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Writing magnetic memory with ultrashort light pulses

Abstract

Laser pulses are the shortest stimulus known to control the magnetization of materials and to switch magnetic devices on the picosecond to femtosecond timescales. Femtosecond laser pulses have been able to trigger the fastest changes in the magnetic state of matter, and thus these pulses may lead to technologies with increased speed and energy efficiency of magnetic data storage and memory. In the past decade, materials enabling optical control of magnetism and concepts of devices employing such opto-magnetic phenomena have been shown. In this Review, we explore ultrafast all-optical switching (AOS) of magnetization as the least-dissipative and fastest method for magnetic writing. We outline the physical processes responsible for mechanisms of AOS, define the materials suitable for optical control of magnetism and test these mechanisms and materials against three important criteria of recording: speed, accompanying dissipations and scalability. In particular, we emphasize that switching magnetization with the help of light outperforms other methods in terms of the speed of the write–read magnetic recording event (less than 20 ps) and the unprecedentedly low heat load (<6 J cm−3). Finally, we outline the integration of AOS in spintronic devices and the perspective of large-scale integration towards magnetic random access memory and other memory applications with low-energy dissipations.

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Fig. 1: Comparison of classical and ultrafast scenarios for magnetization reversal.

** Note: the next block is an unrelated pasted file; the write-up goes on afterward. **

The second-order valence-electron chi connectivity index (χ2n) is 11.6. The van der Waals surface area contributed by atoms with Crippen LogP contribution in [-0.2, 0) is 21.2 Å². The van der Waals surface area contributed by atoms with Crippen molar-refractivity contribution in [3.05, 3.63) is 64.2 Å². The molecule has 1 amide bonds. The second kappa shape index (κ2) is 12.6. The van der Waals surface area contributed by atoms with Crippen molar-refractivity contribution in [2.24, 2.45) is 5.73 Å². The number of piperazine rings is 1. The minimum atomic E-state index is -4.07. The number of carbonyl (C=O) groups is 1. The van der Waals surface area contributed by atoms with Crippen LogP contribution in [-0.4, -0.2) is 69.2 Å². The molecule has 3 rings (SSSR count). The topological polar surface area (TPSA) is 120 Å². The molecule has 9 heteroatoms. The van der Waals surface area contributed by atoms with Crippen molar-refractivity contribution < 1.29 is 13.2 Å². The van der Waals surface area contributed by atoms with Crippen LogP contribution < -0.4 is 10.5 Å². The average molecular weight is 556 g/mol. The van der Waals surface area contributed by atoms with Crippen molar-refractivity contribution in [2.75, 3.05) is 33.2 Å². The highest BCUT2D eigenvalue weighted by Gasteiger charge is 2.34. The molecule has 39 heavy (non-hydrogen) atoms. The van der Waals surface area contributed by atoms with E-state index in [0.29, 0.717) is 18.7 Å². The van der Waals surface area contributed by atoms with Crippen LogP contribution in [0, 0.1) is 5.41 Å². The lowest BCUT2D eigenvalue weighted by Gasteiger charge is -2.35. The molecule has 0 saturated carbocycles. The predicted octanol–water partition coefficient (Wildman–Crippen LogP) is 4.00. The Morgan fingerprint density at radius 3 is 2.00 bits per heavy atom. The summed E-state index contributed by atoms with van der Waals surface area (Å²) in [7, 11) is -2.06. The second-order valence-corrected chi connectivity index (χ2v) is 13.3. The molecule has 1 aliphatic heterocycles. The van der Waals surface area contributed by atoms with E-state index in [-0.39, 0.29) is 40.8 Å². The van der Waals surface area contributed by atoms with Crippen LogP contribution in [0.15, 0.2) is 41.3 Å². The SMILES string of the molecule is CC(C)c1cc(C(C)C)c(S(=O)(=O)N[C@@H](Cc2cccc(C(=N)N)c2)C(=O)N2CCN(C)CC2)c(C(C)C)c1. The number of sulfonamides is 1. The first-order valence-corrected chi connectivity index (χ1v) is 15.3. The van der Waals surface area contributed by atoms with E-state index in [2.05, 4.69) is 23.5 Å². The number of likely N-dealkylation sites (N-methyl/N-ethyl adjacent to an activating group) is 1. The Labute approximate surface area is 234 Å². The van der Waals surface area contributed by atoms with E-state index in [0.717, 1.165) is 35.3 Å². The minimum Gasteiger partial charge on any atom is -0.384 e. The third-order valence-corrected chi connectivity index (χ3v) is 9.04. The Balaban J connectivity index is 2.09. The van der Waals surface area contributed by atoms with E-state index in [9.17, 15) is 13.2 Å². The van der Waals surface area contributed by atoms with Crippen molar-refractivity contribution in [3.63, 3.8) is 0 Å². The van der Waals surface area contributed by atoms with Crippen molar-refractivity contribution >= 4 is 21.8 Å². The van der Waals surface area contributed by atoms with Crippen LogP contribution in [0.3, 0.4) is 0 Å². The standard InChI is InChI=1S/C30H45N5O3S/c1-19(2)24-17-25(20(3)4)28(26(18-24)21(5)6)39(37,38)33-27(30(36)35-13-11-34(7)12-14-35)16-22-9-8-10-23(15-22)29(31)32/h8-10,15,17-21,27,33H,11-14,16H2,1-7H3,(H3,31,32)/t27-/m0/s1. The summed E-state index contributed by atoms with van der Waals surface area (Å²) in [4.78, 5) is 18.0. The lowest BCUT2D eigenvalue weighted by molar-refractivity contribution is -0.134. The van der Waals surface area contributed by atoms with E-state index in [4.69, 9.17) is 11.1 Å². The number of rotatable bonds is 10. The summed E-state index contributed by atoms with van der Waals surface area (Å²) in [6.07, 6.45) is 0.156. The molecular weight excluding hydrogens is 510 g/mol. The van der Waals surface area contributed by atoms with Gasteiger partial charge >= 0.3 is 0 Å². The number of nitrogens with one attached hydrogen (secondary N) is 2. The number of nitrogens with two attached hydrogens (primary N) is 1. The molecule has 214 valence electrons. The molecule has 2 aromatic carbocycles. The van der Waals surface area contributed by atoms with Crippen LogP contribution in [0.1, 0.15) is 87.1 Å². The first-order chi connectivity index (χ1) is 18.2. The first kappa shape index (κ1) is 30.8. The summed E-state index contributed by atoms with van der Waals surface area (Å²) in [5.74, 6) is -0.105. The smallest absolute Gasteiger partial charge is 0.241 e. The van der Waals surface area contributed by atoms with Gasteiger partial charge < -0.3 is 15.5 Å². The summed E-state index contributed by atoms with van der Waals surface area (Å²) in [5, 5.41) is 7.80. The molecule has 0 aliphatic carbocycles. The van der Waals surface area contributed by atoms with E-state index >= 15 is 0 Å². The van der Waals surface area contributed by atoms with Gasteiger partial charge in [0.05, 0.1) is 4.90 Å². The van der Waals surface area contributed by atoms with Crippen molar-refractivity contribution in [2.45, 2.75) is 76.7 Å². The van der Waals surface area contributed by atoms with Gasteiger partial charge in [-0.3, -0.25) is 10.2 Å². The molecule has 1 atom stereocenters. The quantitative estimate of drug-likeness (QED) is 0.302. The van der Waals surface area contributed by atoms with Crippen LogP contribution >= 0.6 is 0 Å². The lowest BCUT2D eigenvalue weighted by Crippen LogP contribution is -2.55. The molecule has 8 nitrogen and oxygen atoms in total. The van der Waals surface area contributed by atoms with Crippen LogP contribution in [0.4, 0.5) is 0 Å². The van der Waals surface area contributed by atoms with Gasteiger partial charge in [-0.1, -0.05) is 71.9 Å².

Fig. 2: One-spin model of all-optical switching.
Fig. 3: Two-spin model of all-optical switching.
Fig. 4: Dynamics of all-optical switching in Co/Pt multilayers.
Fig. 5: Switching energy and switching time for selected devices.
Fig. 6: Direct magnetoelectric readout of optical switching in a GdFeCo film by measuring its magnetoresistance67.
Fig. 7: An optically switchable magnetic tunnel junction67.
Fig. 8: Schematics of large-scale integration of all-optical switching devices in an array for high-speed memory applications.

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Acknowledgements

A.V.K. acknowledges funding from the Netherlands Organization for Scientific Research (NWO) and the Leading Scientist of the Russian Ministry of Education and Science programme (14.Z50.31.0034). M.L. acknowledges support from the Center for Spintronic Materials, Interfaces and Novel Architectures (C-SPIN), one of six centres of STARnet, a Semiconductor Research Corporation programme, sponsored by the Microelectronics Advanced Research Corporation (MARCO) and US Defense Advanced Research Projects Agency (DARPA). The authors acknowledge the help of A. Pogrebna in the making of figure 5.

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A.V.K. and M.L. discussed the idea of the paper and wrote the manuscript.

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Correspondence to Alexey V. Kimel.

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Kimel, A.V., Li, M. Writing magnetic memory with ultrashort light pulses. Nat Rev Mater 4, 189–200 (2019). https://doi.org/10.1038/s41578-019-0086-3

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